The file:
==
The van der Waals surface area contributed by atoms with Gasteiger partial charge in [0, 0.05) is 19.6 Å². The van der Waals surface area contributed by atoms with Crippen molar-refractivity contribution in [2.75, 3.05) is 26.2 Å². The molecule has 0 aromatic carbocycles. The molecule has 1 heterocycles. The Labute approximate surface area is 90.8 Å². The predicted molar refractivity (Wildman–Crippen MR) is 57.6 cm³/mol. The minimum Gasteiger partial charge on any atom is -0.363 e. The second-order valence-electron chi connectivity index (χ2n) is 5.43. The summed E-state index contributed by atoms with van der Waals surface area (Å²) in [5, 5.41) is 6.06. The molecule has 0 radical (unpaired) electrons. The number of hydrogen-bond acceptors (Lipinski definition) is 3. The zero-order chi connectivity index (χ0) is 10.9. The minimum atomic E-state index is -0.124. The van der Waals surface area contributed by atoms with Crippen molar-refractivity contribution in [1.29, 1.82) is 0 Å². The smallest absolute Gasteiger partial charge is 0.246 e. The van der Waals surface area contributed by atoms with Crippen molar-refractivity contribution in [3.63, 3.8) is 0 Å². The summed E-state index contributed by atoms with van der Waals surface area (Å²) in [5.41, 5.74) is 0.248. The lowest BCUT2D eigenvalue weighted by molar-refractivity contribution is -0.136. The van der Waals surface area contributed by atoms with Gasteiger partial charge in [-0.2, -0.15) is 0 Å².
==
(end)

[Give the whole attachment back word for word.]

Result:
The van der Waals surface area contributed by atoms with Gasteiger partial charge in [0, 0.05) is 19.6 Å². The van der Waals surface area contributed by atoms with Crippen molar-refractivity contribution in [2.75, 3.05) is 26.2 Å². The molecule has 0 aromatic carbocycles. The molecule has 1 heterocycles. The Labute approximate surface area is 90.8 Å². The predicted molar refractivity (Wildman–Crippen MR) is 57.6 cm³/mol. The minimum Gasteiger partial charge on any atom is -0.363 e. The second-order valence-electron chi connectivity index (χ2n) is 5.43. The summed E-state index contributed by atoms with van der Waals surface area (Å²) in [5, 5.41) is 6.06. The molecule has 0 radical (unpaired) electrons. The number of hydrogen-bond acceptors (Lipinski definition) is 3. The zero-order chi connectivity index (χ0) is 10.9. The minimum atomic E-state index is -0.124. The van der Waals surface area contributed by atoms with Crippen molar-refractivity contribution in [1.29, 1.82) is 0 Å². The smallest absolute Gasteiger partial charge is 0.246 e. The van der Waals surface area contributed by atoms with Crippen molar-refractivity contribution in [3.63, 3.8) is 0 Å². The summed E-state index contributed by atoms with van der Waals surface area (Å²) in [5.41, 5.74) is 0.248. The lowest BCUT2D eigenvalue weighted by molar-refractivity contribution is -0.136. The van der Waals surface area contributed by atoms with Gasteiger partial charge in [-0.2, -0.15) is 0 Å².